Bellingham Canoe and Kayak Sprint Team members prep for nationals

Paddlers discuss practice, independence and community leading up to August competition
July 17, 2022 at 5:00 a.m.
Singles and team rowers on the Bellingham Canoe and Kayak Sprint Team head back to the starting line while practicing sprint races on Lake Padden on Saturday.
Singles and team rowers on the Bellingham Canoe and Kayak Sprint Team head back to the starting line while practicing sprint races on Lake Padden on Saturday. (Andy Bronson/Cascadia Daily News)

Staff Reporter

On a bright Saturday morning, young paddlers hopped in kayaks and canoes on Lake Padden and practiced 200-meter starts, accelerating up to race speed in single boats, doubles or boats of four. At the whistle of coach Steve Scoggins, their paddle blades pushed through the water as they cut back and forth across the lake. 

The paddlers, aged 8 to 18, are a group of area students who participate in the Bellingham Canoe and Kayak Sprint Team, which competes in canoe and kayak racing on flatwater courses.  

From March through October, both newcomers and experienced paddlers can practice Saturday mornings, Monday and Thursday afternoons, and Tuesday evenings, then compete in community races at Lake Whatcom on Wednesdays. The paddlers race in local and state regattas throughout the season. 

“You get to see young people having the best day of their life over and over,” Scoggins said. “They feel confident and they've learned a skill that's very difficult, and they get a big boost of confidence at certain points in their life when I think they need it the most.” 

Longtime members of the team are looking forward to the American Canoe Association Sprint National Championships in Cincinnati in early August. As the competition nears, the older paddlers will add extra practices to their schedule to prepare.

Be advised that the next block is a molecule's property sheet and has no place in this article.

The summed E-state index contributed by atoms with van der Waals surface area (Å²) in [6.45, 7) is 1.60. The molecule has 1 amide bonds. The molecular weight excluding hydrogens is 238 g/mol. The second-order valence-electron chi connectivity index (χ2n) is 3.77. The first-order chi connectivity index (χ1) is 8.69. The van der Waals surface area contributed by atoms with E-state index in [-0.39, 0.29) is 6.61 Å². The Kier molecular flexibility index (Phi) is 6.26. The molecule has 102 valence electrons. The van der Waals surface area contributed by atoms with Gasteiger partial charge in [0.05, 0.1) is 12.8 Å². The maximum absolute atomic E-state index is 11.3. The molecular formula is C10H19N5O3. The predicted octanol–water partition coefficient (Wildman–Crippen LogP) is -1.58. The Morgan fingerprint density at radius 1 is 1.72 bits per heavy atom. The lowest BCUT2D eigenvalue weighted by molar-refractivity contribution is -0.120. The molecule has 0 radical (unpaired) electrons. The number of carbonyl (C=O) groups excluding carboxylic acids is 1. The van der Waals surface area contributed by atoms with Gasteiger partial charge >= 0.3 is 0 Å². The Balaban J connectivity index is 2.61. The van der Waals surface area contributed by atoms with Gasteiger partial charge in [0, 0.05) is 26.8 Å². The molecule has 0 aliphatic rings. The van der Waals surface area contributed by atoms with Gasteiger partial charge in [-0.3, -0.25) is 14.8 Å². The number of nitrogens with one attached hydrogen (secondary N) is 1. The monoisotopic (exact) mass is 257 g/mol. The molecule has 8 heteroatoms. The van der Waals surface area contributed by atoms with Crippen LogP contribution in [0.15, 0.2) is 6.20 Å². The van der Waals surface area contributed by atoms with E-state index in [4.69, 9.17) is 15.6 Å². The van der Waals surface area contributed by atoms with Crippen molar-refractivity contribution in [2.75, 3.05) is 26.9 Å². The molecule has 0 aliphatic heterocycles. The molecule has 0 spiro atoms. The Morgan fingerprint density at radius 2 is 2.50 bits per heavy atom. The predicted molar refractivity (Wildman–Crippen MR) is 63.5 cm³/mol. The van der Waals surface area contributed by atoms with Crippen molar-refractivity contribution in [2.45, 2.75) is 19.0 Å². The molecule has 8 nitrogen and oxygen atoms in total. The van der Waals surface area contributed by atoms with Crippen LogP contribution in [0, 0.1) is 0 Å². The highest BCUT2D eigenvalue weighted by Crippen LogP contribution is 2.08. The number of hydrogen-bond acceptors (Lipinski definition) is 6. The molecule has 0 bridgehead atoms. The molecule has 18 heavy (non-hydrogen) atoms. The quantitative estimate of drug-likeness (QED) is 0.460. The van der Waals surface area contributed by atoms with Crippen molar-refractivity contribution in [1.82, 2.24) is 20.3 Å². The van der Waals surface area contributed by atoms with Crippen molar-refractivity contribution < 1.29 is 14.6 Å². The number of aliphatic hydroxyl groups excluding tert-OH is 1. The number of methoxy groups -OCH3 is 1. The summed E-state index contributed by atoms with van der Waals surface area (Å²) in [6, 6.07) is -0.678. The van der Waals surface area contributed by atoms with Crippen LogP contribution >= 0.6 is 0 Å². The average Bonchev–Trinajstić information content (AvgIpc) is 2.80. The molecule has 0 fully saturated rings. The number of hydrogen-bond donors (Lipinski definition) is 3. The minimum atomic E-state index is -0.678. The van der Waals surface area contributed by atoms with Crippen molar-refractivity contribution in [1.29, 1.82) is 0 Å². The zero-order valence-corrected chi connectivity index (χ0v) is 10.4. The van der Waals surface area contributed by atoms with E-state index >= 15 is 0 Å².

photo  Emmalina Tsong and Abby Scoggins paddle back to the starting line in their two-person sprint canoe on Lake Padden on July 2. The duo are part of the Bellingham Canoe and Kayak Sprint Team practicing for nationals on Saturday. (Andy Bronson/Cascadia Daily News)  

At nationals, paddlers have the chance to qualify for the 2022 Olympic Hopes regatta in Slovakia, as past team members have done. Some of the sprint team’s notable alumni have gone on to win Ski to Sea and compete for Team USA. 

Some high school members of the sprint team have competed in prior national championships in north Georgia and Oklahoma City, among other locations.  

“[In Oklahoma], our [boat] trailer was parked down at the venue, and we would just like skateboard from our hotel over there,” said Sean Lee, 17, who will be competing at his second nationals. “It was super fun ... We were all at the hotel hanging out after races.” 

Paddlers who will be returning to nationals include Sean Lee, his brother Ryan Lee, and Zachary McGiverin, who each joined the team around six years ago after attending a summer camp for beginners. Four years ago, Ethan Odegaard attended his first practice at the encouragement of a friend from Boy Scouts. Abby Scoggins, one of Steve Scoggins’ daughters, has been with the team since its first year.